References Cited UNITED STATES PATENTS 1,277,514 9/1918 Widmer 52361 1,595,673 8/1926 Magney et al. 52356 1,714,174 5/1929 Lichtenberg et al. 52-105 1,862,831 6/1932 Ryan 52354 2,064,910 12/1936 Harper 52-673 FOREIGN PATENTS 143,635 9/1951 Australia 52354 FRANK L. ABBOTT, Primary Examiner J. L. RIDGILL, 111., Assistant Examiner US. Cl. X.R.

Referenced by
Citing PatentFiling datePublication dateApplicantTitle
US4170858 *Aug 18, 1978Oct 16, 1979United States Gypsum CompanyResilient runner for wall construction
US4308706 *Oct 28, 1980Jan 5, 1982Hunter Douglas International N.V.Support beam for wall or ceiling panels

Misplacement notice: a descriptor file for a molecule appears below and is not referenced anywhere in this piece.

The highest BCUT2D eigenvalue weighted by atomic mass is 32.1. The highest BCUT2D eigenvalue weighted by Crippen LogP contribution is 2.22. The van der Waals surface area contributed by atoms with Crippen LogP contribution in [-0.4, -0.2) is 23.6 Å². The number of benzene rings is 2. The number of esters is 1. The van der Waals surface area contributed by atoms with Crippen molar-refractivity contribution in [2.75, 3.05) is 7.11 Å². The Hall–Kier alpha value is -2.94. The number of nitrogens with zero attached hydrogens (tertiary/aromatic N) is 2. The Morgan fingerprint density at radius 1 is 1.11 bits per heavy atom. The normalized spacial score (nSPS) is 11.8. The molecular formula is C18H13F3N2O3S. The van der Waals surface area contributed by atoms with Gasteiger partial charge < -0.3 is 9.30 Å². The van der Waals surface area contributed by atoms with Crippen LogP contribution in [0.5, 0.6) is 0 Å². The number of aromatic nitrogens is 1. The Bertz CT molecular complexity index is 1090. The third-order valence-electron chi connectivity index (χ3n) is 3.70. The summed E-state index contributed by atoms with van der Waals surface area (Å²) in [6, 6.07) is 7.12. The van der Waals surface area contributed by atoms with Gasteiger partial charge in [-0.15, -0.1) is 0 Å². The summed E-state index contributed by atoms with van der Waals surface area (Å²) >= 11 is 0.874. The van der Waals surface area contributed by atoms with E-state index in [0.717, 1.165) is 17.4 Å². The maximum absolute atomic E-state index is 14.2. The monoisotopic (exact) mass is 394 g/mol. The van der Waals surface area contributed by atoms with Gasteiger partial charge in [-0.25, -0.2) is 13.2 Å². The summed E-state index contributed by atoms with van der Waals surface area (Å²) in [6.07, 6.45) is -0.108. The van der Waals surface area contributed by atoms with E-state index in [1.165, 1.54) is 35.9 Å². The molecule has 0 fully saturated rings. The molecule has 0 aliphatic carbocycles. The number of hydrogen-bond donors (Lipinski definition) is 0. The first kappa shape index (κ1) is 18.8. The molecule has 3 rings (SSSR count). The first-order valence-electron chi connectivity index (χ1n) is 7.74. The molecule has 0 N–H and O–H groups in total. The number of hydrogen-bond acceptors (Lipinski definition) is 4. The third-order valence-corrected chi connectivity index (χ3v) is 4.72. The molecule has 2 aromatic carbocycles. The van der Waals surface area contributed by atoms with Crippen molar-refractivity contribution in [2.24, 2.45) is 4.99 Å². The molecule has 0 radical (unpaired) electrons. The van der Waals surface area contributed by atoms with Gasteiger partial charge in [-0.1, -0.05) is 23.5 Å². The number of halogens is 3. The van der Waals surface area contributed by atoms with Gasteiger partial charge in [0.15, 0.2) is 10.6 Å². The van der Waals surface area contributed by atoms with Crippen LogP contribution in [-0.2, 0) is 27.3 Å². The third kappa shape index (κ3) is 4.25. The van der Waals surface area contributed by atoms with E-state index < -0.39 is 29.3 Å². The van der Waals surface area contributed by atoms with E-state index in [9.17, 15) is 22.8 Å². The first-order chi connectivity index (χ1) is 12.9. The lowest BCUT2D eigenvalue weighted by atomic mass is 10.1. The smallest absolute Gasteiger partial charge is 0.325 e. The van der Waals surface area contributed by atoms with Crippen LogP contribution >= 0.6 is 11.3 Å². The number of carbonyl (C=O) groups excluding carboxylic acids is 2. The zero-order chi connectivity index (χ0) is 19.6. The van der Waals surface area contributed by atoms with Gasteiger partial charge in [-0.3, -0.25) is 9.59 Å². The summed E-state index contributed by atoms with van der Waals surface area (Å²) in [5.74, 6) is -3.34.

US4455794 *May 10, 1982Jun 26, 1984Mackinnon Jr Donald JInsulated wall system and method of construction
US5363620 *Feb 26, 1993Nov 15, 1994Liu Han DuStone mounting member
Classifications
U.S. Classification52/361, 52/855, 52/468, 52/675, 52/633, 52/449
International ClassificationE04F19/06, E04F13/08, E04F19/02
Cooperative ClassificationE04F13/0803, E04F19/06
European ClassificationE04F13/08B2, E04F19/06